Lonely at the Top: Why Good Leaders Must Learn to Manage Loneliness
Leaders spend their days surrounded by people, so the last thing they might expect is to feel alone. And yet for many CEOs, founders, and other leaders, being the person solely responsible for a company’s ultimate fate and direction, as well as the livelihood of its many employees can lead to feelings of true isolation and profound loneliness.
What determines someone’s loneliness is not the objective quantity of their relationships nor the extent to which they seem well liked or respected, but rather whether they perceive themselves to be emotionally isolated. As such, it is not a matter of how many people they have around them. Leaders, especially those at the top and those who are called upon to make crucial and often brutal decisions that impact the lives of many people, can easily feel as though they have no true peers, because sometimes they do not.
Leaders spend their days surrounded by people, so the last thing they might expect is to feel alone.
Despite how common it is for top leaders to experience loneliness, few leaders anticipate such feelings and fewer still know how to deal with them when they arise. Yet it is urgent they do so. Loneliness is a common psychological injury but when left untreated, it can have severe implications for one’s mental and physical health.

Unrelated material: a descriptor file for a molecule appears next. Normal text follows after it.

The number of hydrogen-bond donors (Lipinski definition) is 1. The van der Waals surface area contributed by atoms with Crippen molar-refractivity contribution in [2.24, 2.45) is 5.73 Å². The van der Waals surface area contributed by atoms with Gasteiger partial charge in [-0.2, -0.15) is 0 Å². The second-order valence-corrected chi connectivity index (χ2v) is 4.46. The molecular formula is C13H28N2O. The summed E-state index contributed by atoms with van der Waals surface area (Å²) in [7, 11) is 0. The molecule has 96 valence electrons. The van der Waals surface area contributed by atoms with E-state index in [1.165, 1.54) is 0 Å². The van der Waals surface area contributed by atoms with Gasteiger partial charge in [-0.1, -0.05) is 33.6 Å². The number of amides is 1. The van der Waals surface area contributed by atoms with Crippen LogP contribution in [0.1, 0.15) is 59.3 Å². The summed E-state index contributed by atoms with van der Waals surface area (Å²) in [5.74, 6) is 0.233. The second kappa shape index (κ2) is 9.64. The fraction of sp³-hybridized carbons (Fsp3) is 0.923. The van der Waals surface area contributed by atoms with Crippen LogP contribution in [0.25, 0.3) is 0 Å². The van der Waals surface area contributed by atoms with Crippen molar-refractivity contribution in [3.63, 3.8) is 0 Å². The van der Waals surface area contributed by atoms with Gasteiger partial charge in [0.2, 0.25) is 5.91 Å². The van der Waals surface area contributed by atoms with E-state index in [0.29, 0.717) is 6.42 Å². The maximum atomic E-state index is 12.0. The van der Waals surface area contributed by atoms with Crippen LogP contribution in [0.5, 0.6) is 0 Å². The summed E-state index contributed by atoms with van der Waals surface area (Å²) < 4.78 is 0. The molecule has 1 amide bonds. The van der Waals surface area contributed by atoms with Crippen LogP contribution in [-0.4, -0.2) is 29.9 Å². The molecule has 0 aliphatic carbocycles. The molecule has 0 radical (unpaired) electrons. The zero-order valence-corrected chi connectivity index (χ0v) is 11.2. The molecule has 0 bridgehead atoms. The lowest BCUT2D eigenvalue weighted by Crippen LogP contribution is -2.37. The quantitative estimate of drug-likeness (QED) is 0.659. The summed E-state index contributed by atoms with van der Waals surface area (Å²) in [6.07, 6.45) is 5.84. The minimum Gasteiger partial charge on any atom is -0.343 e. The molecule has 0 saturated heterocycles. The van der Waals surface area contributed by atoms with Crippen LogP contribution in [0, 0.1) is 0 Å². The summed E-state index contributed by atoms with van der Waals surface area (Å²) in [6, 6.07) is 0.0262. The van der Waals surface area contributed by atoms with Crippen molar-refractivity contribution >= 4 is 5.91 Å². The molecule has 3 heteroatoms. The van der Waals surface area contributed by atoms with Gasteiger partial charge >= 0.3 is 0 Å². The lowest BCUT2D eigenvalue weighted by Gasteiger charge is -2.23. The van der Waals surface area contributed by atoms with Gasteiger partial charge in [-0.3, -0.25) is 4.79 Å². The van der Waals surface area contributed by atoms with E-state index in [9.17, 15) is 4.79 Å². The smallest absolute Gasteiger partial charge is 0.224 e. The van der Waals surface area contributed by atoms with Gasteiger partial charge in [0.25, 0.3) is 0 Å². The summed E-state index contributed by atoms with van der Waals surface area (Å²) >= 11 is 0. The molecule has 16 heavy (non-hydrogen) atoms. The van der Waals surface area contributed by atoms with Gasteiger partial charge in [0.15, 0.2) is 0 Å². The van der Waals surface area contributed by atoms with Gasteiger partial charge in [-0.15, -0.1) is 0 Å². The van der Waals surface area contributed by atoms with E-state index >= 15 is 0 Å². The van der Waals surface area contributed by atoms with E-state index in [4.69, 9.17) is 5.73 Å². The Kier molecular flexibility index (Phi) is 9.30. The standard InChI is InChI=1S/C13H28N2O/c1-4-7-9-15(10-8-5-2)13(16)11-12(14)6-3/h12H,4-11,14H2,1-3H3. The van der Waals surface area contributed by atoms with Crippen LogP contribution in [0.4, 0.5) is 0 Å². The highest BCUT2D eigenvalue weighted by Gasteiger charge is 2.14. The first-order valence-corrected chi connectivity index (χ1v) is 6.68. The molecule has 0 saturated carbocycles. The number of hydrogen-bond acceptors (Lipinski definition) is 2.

Therefore, leaders and others who experience loneliness should consider the following:
1. Monitor your health and emotional well being so that if feelings of loneliness persist for more than two weeks, you can take further action.
2. Be mindful of your emotional state and whether it is having an impact on your performance, decision-making, or how you communicate with direct reports.
3. Reach out to other top leaders in your network (preferably those in a different ‘space’ or a different branch of industry) and develop personal friendships. Having a ‘peer’ who wrestles with similar stresses and feelings can afford you support and help you feel less alone.
4. Integrate ways of managing stress into your life, especially when the demands of your role become greater such as at critical junctures or times of transition—those can exacerbate feelings of loneliness.
5. If you have concerns about confidentiality or reputation and do not feel comfortable seeking out friendships with peers, consider seeing a reputable mental health professional to discuss your feelings and to gain support and guidance.
Yes, it is lonely at the top but there are things leaders can do to mitigate the feelings of loneliness that are so common to their positions. Of course, loneliness is but one of the many psychological injuries we sustain in daily life. Applying emotional first aid to common emotional wounds when we sustain them will help maintain mental health and increase emotional resilience for top leaders and entry-level employees alike.
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